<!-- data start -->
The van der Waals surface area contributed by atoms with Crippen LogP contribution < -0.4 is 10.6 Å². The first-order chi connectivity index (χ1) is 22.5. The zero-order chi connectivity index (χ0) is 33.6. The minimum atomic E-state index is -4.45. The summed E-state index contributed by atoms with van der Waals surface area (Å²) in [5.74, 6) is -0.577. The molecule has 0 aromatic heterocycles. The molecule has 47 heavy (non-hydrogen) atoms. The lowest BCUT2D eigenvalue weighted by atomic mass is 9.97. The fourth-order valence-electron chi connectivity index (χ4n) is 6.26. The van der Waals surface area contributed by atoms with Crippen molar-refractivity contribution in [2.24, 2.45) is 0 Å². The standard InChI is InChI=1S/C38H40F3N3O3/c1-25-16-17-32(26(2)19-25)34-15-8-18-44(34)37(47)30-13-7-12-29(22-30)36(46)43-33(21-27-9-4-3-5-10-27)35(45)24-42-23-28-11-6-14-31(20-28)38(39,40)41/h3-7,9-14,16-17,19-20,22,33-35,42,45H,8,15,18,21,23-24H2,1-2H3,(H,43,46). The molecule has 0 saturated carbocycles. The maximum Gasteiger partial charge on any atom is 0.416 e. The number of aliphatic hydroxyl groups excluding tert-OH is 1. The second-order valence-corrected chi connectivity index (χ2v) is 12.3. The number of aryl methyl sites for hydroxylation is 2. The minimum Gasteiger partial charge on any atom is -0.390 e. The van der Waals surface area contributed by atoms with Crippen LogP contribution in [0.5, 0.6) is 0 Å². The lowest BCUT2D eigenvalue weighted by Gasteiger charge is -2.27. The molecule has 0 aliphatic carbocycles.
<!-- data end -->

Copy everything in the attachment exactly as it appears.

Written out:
The van der Waals surface area contributed by atoms with Crippen LogP contribution < -0.4 is 10.6 Å². The first-order chi connectivity index (χ1) is 22.5. The zero-order chi connectivity index (χ0) is 33.6. The minimum atomic E-state index is -4.45. The summed E-state index contributed by atoms with van der Waals surface area (Å²) in [5.74, 6) is -0.577. The molecule has 0 aromatic heterocycles. The molecule has 47 heavy (non-hydrogen) atoms. The lowest BCUT2D eigenvalue weighted by atomic mass is 9.97. The fourth-order valence-electron chi connectivity index (χ4n) is 6.26. The van der Waals surface area contributed by atoms with Crippen molar-refractivity contribution in [2.24, 2.45) is 0 Å². The standard InChI is InChI=1S/C38H40F3N3O3/c1-25-16-17-32(26(2)19-25)34-15-8-18-44(34)37(47)30-13-7-12-29(22-30)36(46)43-33(21-27-9-4-3-5-10-27)35(45)24-42-23-28-11-6-14-31(20-28)38(39,40)41/h3-7,9-14,16-17,19-20,22,33-35,42,45H,8,15,18,21,23-24H2,1-2H3,(H,43,46). The molecule has 0 saturated carbocycles. The maximum Gasteiger partial charge on any atom is 0.416 e. The number of aliphatic hydroxyl groups excluding tert-OH is 1. The second-order valence-corrected chi connectivity index (χ2v) is 12.3. The number of aryl methyl sites for hydroxylation is 2. The minimum Gasteiger partial charge on any atom is -0.390 e. The van der Waals surface area contributed by atoms with Crippen LogP contribution in [0.5, 0.6) is 0 Å². The lowest BCUT2D eigenvalue weighted by Gasteiger charge is -2.27. The molecule has 0 aliphatic carbocycles.